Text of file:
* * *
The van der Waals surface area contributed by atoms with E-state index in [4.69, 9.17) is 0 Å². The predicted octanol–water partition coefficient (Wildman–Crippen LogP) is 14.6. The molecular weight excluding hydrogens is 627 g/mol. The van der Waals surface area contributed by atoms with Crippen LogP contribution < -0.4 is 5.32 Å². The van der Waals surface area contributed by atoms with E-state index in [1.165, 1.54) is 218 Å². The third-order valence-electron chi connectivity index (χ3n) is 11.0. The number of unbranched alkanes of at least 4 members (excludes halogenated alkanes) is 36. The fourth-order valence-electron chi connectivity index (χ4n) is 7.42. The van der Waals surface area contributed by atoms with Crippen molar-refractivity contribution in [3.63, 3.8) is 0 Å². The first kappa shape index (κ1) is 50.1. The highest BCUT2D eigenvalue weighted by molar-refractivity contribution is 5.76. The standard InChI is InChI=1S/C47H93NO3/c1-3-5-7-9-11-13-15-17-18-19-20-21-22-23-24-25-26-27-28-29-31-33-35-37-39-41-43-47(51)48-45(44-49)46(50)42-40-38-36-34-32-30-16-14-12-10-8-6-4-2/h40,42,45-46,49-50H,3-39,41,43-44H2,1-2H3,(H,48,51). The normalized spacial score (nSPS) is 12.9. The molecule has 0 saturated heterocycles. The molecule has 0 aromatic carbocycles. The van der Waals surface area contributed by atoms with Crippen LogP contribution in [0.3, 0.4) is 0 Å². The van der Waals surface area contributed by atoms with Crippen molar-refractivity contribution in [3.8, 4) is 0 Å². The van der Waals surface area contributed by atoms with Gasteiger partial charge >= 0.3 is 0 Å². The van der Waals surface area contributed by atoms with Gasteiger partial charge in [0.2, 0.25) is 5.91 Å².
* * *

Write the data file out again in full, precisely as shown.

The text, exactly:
The van der Waals surface area contributed by atoms with E-state index in [4.69, 9.17) is 0 Å². The predicted octanol–water partition coefficient (Wildman–Crippen LogP) is 14.6. The molecular weight excluding hydrogens is 627 g/mol. The van der Waals surface area contributed by atoms with Crippen LogP contribution < -0.4 is 5.32 Å². The van der Waals surface area contributed by atoms with E-state index in [1.165, 1.54) is 218 Å². The third-order valence-electron chi connectivity index (χ3n) is 11.0. The number of unbranched alkanes of at least 4 members (excludes halogenated alkanes) is 36. The fourth-order valence-electron chi connectivity index (χ4n) is 7.42. The van der Waals surface area contributed by atoms with Crippen molar-refractivity contribution in [3.63, 3.8) is 0 Å². The first kappa shape index (κ1) is 50.1. The highest BCUT2D eigenvalue weighted by molar-refractivity contribution is 5.76. The standard InChI is InChI=1S/C47H93NO3/c1-3-5-7-9-11-13-15-17-18-19-20-21-22-23-24-25-26-27-28-29-31-33-35-37-39-41-43-47(51)48-45(44-49)46(50)42-40-38-36-34-32-30-16-14-12-10-8-6-4-2/h40,42,45-46,49-50H,3-39,41,43-44H2,1-2H3,(H,48,51). The normalized spacial score (nSPS) is 12.9. The molecule has 0 saturated heterocycles. The molecule has 0 aromatic carbocycles. The van der Waals surface area contributed by atoms with Crippen LogP contribution in [0.3, 0.4) is 0 Å². The van der Waals surface area contributed by atoms with Crippen molar-refractivity contribution in [3.8, 4) is 0 Å². The van der Waals surface area contributed by atoms with Gasteiger partial charge >= 0.3 is 0 Å². The van der Waals surface area contributed by atoms with Gasteiger partial charge in [0.2, 0.25) is 5.91 Å².